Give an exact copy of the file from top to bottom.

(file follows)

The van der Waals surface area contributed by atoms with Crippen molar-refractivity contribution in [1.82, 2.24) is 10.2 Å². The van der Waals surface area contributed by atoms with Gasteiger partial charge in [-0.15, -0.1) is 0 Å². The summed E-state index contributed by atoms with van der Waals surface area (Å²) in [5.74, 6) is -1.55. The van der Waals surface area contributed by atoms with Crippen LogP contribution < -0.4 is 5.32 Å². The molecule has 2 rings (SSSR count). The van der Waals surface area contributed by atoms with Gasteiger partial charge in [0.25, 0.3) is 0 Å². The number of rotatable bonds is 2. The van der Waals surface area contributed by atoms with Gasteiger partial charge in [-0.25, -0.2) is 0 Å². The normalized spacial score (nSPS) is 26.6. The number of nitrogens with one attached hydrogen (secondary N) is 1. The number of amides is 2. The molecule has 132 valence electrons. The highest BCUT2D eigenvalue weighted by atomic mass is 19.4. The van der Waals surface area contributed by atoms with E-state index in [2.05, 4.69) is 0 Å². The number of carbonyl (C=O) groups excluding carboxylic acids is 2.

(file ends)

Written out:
The van der Waals surface area contributed by atoms with Crippen molar-refractivity contribution in [1.82, 2.24) is 10.2 Å². The van der Waals surface area contributed by atoms with Gasteiger partial charge in [-0.15, -0.1) is 0 Å². The summed E-state index contributed by atoms with van der Waals surface area (Å²) in [5.74, 6) is -1.55. The van der Waals surface area contributed by atoms with Crippen LogP contribution < -0.4 is 5.32 Å². The molecule has 2 rings (SSSR count). The van der Waals surface area contributed by atoms with Gasteiger partial charge in [0.25, 0.3) is 0 Å². The number of rotatable bonds is 2. The van der Waals surface area contributed by atoms with Gasteiger partial charge in [-0.25, -0.2) is 0 Å². The normalized spacial score (nSPS) is 26.6. The number of nitrogens with one attached hydrogen (secondary N) is 1. The number of amides is 2. The molecule has 132 valence electrons. The highest BCUT2D eigenvalue weighted by atomic mass is 19.4. The van der Waals surface area contributed by atoms with E-state index in [2.05, 4.69) is 0 Å². The number of carbonyl (C=O) groups excluding carboxylic acids is 2.